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May 14, 2020

L.B. Foote fonds — Submission by Danny Schur, composer/producer/writer of historical musicals

“In my research for my musical ‘Strike!’, set against the 1919 Winnipeg General Strike, the wealth of photographs taken by Lewis Benjamin Foote were essential viewing. His most famous photograph of the overturned streetcar is arguably Winnipeg's most iconic shot.



Strikers  overturn a streetcar in front of City Hall, June 21, 1919
Strikers overturn a streetcar in front of City Hall, June 21, 1919
Archives of Manitoba, A 0272 Exhibits and other records related to the Winnipeg General Strike trials,
Exhibit 998, 1919, G 7494 file 3

“But more than just the stirring shots of Bloody Saturday, Foote captured so much of Winnipeg's early history. His photographs of the slums of the era I find to be particularly moving, showing a Dickensian level of poverty that we tend to romanticize or forget.

Interior of a  slum home
Interior of a slum home
Archives of Manitoba, L.B. Foote fonds, Foote 1491. Interior of slum home, ca. 1915, P7399/4

“In short, Foote's collection is Winnipeg. If a picture is worth a thousand words, he contributed millions of words in Winnipeg's and Manitoba's story.”

Want to know more? Search Keystone for other records related to the Winnipeg General Strike, L.B. Foote, and Winnipeg photographs.

Want to participate in Your Archives? See Submit Your Story for details. You may e-mail us at yourarchives@gov.mb.ca with a comment about this blog post and your comments may be included on this page.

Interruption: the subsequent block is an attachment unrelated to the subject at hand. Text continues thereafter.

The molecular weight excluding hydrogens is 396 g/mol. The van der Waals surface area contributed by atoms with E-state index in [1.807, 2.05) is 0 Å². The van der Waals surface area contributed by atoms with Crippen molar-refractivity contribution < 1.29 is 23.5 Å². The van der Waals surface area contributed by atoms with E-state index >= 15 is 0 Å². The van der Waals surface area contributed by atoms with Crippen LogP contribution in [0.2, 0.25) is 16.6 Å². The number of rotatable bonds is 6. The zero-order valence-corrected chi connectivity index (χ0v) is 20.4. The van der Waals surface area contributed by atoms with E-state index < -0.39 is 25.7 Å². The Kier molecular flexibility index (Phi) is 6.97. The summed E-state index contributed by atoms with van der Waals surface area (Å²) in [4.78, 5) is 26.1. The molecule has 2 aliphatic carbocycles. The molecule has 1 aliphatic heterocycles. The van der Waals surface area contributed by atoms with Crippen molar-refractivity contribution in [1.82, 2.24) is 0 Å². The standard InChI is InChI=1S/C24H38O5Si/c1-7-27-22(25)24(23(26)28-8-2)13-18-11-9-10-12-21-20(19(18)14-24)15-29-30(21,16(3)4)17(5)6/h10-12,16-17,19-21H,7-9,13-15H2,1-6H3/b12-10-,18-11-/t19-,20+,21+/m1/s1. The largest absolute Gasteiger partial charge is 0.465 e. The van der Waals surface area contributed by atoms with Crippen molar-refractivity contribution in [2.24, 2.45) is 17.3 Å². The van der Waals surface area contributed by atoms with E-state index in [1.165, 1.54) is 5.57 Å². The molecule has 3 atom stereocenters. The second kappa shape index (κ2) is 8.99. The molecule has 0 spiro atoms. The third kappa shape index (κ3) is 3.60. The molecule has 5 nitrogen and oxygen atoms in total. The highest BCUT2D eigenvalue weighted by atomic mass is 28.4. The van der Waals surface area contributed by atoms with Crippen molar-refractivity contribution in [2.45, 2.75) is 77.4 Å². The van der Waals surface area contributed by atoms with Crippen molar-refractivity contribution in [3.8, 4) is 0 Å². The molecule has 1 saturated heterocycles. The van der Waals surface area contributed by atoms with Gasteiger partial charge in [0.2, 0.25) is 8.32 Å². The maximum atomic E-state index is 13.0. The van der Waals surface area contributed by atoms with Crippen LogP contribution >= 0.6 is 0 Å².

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May 7, 2020

Children’s Home of Winnipeg fonds — Submission by James Mochoruk, Historian, University of North Dakota

“This is an amazing collection. What is most striking about the Home’s records is the window – or windows - they provide into White Anglo Saxon Protestant Winnipeg – particularly those of the working and lower middle classes. This is the case because as a Protestant institution, the Children’s Home records deal primarily with the children and families of British and/or British-Canadian descent. So often when one thinks of the sorts of economic and familial crises that might lead to a family placing one or more children in an ‘orphanage’ there is a natural tendency to think about the North End of Winnipeg and the foreign-born population (usually meaning eastern and central Europeans – not the British ‘foreigners’ who also lived there in certain neighborhoods). However, in the records of the Children’s Home we see the impacts of economic downturns, family crises, health emergencies and the like upon the Canadian-born, but particularly upon the British-born immigrants who filled the Canadian West and Winnipeg during the late 19th and early 20th centuries. And in a geographic sense, although there are clearly some ‘North End’ cases, the ‘clientele’ of the Home came from every part of working-class Greater Winnipeg: St. James, Fort Rouge, Norwood, Weston, Brooklands, East and West Kildonan, and Central and West End Winnipeg were all well represented in the records of the Home. And so too were many rural districts, as prior to the mid-1920s, the Home had a surprisingly large number of children who had come from the homes of agricultural labourers and unwed mothers from throughout Manitoba and even Saskatchewan and Northwestern Ontario.”

Selected records from the Children’s Home of Winnipeg fonds
Archives of Manitoba, Children’s Home of Winnipeg fonds, 1884-1985

Want to know more? Search Keystone for other records related to Children’s Home of Winnipeg, Children’s Aid Society of Winnipeg, and adoption.

Want to participate in Your Archives? See Submit Your Story for details. You may e-mail us at yourarchives@gov.mb.ca with a comment about this blog post and your comments may be included on this page.